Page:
Embracing The Chaos - Hall of Fame Ballot and GenCon Report
It’s the time of the year that I get to exercise a Level 5 privilege: voting for the Hall of Fame. I’ll tell you who I voted for (and not) and why (and not) then give you a recap of my GenCon weekend.
Part One: The Hall of Fame
This one is a no-brainer along the lines of Jon Finkel and Kai Budde. His resume is impeccable. In additional to being simply one of the most skilled players ever to sling spells Gab is a rather entertaining figure with a great if dry sense of humor and quick wit. He’s always great to watch on coverage or in the Arena doing a feature match. And you can’t underestimate the value of the hats! I won’t go as far as Tim Willoughby and say that if you don’t vote for Nassif you should have your vote stripped but I’d certainly raise my eyebrow at someone not voting for him.
While his technical numbers might suffer a bit since most of his accomplishments are from earlier days (although that’s ‘most’ not ‘all’) I like BDM’s argument that you adjust Steve’s numbers for the ballpark. I think selection of Steve this year is nearly as clear as Nassif. His level of play is unquestioned. What more endorsement do you need than Jon Finkel chose to be teammates? One of the other great deciding factors is that Steve is and always has been one of the ‘good guys.’ His demeanor and professionalism have been second to none. He’s never failed to be courteous to judge and opponent alike an affable conversationalist and all-around pleasure to have at an event.
Ted Knutson who understands the big picture of Magic as well as anyone in the world has made the argument and I don’t need to repeat him. Anton Jonsson has earned a HoF spot.
I’m sure I’ve known Bram longer than just about anyone associated with the Pro Tour. We’ve spent many hours discussing the intricacies of the rules and tournament structure. He’s certainly one of the great analytical minds in Magic. He was at one time a L3 Judge a great rules guru and had a significant impact on developing the Dutch Magic community which at one time was the most powerful in the world. I’m normally not a fan of awards for longevity but we’re talking about Ripken-like numbers here. His stance on honesty and integrity elevates him far beyond his peers.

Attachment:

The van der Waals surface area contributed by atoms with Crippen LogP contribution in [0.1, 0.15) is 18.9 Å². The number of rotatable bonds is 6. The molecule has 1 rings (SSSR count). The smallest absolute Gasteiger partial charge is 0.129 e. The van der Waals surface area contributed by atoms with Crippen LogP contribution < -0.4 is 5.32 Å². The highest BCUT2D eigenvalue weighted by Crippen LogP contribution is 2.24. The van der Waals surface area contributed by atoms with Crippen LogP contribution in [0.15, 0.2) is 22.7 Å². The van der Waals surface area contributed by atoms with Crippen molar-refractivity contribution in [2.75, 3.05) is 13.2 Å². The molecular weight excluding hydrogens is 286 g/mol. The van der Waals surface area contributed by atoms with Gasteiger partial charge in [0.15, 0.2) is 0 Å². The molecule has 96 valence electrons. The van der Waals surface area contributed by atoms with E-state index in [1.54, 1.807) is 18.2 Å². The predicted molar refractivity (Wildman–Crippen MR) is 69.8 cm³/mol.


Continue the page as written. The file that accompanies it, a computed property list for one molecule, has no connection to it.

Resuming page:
I’m not actually sure that Kibler’s numbers are Hall-of-Fame worthy in the purest sense and I’m really sure they’re not first-ballot worthy; I’d consider them on the bubble. What pushes him over and gets my vote is his impact on the game. I’m clearly not a populist and it’s not his popularity that I’m voting for but what his popularity does for the game of Magic. I understand the knock about him is the fact that he never shuts up about himself but I’m a guy who appreciates a little self-promotion so that’s hardly a sin in my book. The fact is that Brian Kibler is simply great for—and great at—Magic. But I’m listing him last of my five just so he doesn’t get too big a head.
Tsuyoshi Ikeda: Unfortunately Ikeda-san is the odd man out of this ballot. I only get five votes; if I had six he’d get it.
Tomoharu Saito: He’s not a first-ballot Hall of Famer because of his indiscretions early in his career. His resume is good enough already but my votes are going to the guys that have made it all the way without succumbing to temptation. If he’s not elected this year I’ll give him some thought for next since his numbers are insane and he’s arguably the best deck designer in the world.
Chris Pikula: I’m hoping he comes back to play and runs up a few more PT T8s because he’d be a great influence on the game. His stance against the shadiness of his day was valiant and certainly helped me in what I do but I just don’t see the numbers being there.
Guillaume Wafo-Tapa: Clearly the best name in the history of the game. For me he’s a little light right now but if he continues achieving he’ll be an easy vote.
Antonino de Rosa: You can’t help but love Nino but his numbers aren’t even close. I wanted to at least show him a little love though. You haven’t lived until you’ve been hugged by Antonio de Rosa seconds after he’s won $25000.
Scott Johns: A reasonable PT record and impact as a WotC employee still aren’t quite enough for me. The fact that he once made a living as a wine taster gives him doubles on the Honorable Mention list.
William Jensen: Huey has a better record than most people give him credit for and was never boring to be around. In the end I think he’ll always be an Honorable Mention guy.
Patrick Chapin: Patrick Chapin has become one of the good guys. Let’s call it maturity. His talent for self-promotion is second only to Kibler’s. His writing about the game may be the best reason to have a StarCityGames.com Premium account.
Eugene Harvey: Eugene is a prodigious Magic talent. He simply hasn’t piled up Hall of Fame numbers. Likeability and Osyp’s endorsement aside (Osyp’s Endorsement sounds like a Britpop band from 1983) he’s not nearly there.